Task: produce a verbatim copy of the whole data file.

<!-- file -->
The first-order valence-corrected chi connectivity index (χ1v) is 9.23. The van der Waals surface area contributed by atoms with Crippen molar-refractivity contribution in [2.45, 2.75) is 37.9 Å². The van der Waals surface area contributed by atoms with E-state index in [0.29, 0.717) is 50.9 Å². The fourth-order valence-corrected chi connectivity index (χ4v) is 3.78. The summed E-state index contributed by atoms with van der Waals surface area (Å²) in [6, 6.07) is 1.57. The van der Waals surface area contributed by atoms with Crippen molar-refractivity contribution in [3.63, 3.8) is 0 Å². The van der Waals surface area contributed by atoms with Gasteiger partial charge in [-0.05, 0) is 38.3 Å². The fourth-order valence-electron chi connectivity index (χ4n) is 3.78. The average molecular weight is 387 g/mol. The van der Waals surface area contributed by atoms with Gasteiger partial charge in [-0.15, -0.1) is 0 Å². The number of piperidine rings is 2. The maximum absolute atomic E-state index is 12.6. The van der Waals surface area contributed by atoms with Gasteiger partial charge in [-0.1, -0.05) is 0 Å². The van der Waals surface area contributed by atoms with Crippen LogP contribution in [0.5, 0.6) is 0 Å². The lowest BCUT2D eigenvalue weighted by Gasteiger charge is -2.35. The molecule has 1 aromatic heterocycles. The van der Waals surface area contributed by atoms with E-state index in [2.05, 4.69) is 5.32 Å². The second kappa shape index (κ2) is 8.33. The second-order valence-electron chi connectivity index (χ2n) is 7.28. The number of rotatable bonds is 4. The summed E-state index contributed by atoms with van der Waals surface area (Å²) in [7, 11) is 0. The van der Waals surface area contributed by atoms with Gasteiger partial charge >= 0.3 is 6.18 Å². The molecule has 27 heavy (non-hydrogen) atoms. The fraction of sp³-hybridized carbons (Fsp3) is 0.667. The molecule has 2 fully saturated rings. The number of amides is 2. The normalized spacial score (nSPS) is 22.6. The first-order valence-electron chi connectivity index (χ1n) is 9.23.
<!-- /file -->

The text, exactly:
The first-order valence-corrected chi connectivity index (χ1v) is 9.23. The van der Waals surface area contributed by atoms with Crippen molar-refractivity contribution in [2.45, 2.75) is 37.9 Å². The van der Waals surface area contributed by atoms with E-state index in [0.29, 0.717) is 50.9 Å². The fourth-order valence-corrected chi connectivity index (χ4v) is 3.78. The summed E-state index contributed by atoms with van der Waals surface area (Å²) in [6, 6.07) is 1.57. The van der Waals surface area contributed by atoms with Crippen molar-refractivity contribution in [3.63, 3.8) is 0 Å². The van der Waals surface area contributed by atoms with Gasteiger partial charge in [-0.05, 0) is 38.3 Å². The fourth-order valence-electron chi connectivity index (χ4n) is 3.78. The average molecular weight is 387 g/mol. The van der Waals surface area contributed by atoms with Gasteiger partial charge in [-0.15, -0.1) is 0 Å². The number of piperidine rings is 2. The maximum absolute atomic E-state index is 12.6. The van der Waals surface area contributed by atoms with Gasteiger partial charge in [-0.1, -0.05) is 0 Å². The van der Waals surface area contributed by atoms with Crippen LogP contribution in [0.5, 0.6) is 0 Å². The lowest BCUT2D eigenvalue weighted by Gasteiger charge is -2.35. The molecule has 1 aromatic heterocycles. The van der Waals surface area contributed by atoms with E-state index in [2.05, 4.69) is 5.32 Å². The second kappa shape index (κ2) is 8.33. The second-order valence-electron chi connectivity index (χ2n) is 7.28. The number of rotatable bonds is 4. The summed E-state index contributed by atoms with van der Waals surface area (Å²) in [7, 11) is 0. The van der Waals surface area contributed by atoms with Gasteiger partial charge >= 0.3 is 6.18 Å². The molecule has 27 heavy (non-hydrogen) atoms. The fraction of sp³-hybridized carbons (Fsp3) is 0.667. The molecule has 2 fully saturated rings. The number of amides is 2. The normalized spacial score (nSPS) is 22.6. The first-order valence-electron chi connectivity index (χ1n) is 9.23.